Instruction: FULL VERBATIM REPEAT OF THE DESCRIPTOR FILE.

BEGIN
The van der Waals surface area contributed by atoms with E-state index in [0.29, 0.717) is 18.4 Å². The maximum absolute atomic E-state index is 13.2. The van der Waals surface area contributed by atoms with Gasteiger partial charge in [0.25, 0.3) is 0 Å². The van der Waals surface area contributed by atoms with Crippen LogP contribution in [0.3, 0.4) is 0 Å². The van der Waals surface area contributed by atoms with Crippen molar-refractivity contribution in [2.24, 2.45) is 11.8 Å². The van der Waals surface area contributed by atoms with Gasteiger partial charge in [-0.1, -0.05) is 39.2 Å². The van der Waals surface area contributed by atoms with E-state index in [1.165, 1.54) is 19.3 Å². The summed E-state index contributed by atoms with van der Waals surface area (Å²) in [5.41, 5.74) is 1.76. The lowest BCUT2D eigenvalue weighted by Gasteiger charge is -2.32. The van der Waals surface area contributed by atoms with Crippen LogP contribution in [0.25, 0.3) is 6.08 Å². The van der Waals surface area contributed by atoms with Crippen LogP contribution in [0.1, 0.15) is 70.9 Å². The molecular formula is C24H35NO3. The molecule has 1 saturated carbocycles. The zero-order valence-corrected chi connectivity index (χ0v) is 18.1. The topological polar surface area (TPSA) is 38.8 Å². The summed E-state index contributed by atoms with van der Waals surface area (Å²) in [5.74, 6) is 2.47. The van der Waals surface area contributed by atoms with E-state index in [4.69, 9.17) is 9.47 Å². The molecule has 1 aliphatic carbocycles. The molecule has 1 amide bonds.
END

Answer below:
The van der Waals surface area contributed by atoms with E-state index in [0.29, 0.717) is 18.4 Å². The maximum absolute atomic E-state index is 13.2. The van der Waals surface area contributed by atoms with Gasteiger partial charge in [0.25, 0.3) is 0 Å². The van der Waals surface area contributed by atoms with Crippen LogP contribution in [0.3, 0.4) is 0 Å². The van der Waals surface area contributed by atoms with Crippen molar-refractivity contribution in [2.24, 2.45) is 11.8 Å². The van der Waals surface area contributed by atoms with Gasteiger partial charge in [-0.1, -0.05) is 39.2 Å². The van der Waals surface area contributed by atoms with E-state index in [1.165, 1.54) is 19.3 Å². The summed E-state index contributed by atoms with van der Waals surface area (Å²) in [5.41, 5.74) is 1.76. The lowest BCUT2D eigenvalue weighted by Gasteiger charge is -2.32. The van der Waals surface area contributed by atoms with Crippen LogP contribution in [0.25, 0.3) is 6.08 Å². The van der Waals surface area contributed by atoms with Crippen LogP contribution in [0.1, 0.15) is 70.9 Å². The molecular formula is C24H35NO3. The molecule has 1 saturated carbocycles. The zero-order valence-corrected chi connectivity index (χ0v) is 18.1. The topological polar surface area (TPSA) is 38.8 Å². The summed E-state index contributed by atoms with van der Waals surface area (Å²) in [5.74, 6) is 2.47. The van der Waals surface area contributed by atoms with E-state index in [4.69, 9.17) is 9.47 Å². The molecule has 1 aliphatic carbocycles. The molecule has 1 amide bonds.